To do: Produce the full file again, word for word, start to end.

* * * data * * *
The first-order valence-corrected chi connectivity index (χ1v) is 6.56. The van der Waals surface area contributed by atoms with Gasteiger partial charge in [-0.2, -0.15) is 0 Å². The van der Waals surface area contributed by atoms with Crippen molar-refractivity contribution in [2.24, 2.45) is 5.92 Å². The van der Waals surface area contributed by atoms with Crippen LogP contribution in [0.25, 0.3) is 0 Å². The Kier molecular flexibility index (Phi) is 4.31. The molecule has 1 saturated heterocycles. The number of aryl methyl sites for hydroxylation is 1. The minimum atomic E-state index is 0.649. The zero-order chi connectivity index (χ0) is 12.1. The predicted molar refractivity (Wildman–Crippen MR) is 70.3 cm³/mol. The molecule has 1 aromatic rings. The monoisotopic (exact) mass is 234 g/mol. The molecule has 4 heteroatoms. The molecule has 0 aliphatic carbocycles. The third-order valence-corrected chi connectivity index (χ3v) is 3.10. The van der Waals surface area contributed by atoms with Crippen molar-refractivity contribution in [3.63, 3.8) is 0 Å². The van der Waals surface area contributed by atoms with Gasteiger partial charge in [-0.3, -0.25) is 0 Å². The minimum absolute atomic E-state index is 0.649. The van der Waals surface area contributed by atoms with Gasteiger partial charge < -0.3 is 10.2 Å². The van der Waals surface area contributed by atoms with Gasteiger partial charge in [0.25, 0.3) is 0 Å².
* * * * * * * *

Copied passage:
The first-order valence-corrected chi connectivity index (χ1v) is 6.56. The van der Waals surface area contributed by atoms with Gasteiger partial charge in [-0.2, -0.15) is 0 Å². The van der Waals surface area contributed by atoms with Crippen molar-refractivity contribution in [2.24, 2.45) is 5.92 Å². The van der Waals surface area contributed by atoms with Crippen LogP contribution in [0.25, 0.3) is 0 Å². The Kier molecular flexibility index (Phi) is 4.31. The molecule has 1 saturated heterocycles. The number of aryl methyl sites for hydroxylation is 1. The minimum atomic E-state index is 0.649. The zero-order chi connectivity index (χ0) is 12.1. The predicted molar refractivity (Wildman–Crippen MR) is 70.3 cm³/mol. The molecule has 1 aromatic rings. The monoisotopic (exact) mass is 234 g/mol. The molecule has 4 heteroatoms. The molecule has 0 aliphatic carbocycles. The third-order valence-corrected chi connectivity index (χ3v) is 3.10. The van der Waals surface area contributed by atoms with Crippen molar-refractivity contribution in [3.63, 3.8) is 0 Å². The van der Waals surface area contributed by atoms with Gasteiger partial charge in [-0.3, -0.25) is 0 Å². The minimum absolute atomic E-state index is 0.649. The van der Waals surface area contributed by atoms with Gasteiger partial charge < -0.3 is 10.2 Å². The van der Waals surface area contributed by atoms with Gasteiger partial charge in [0.25, 0.3) is 0 Å².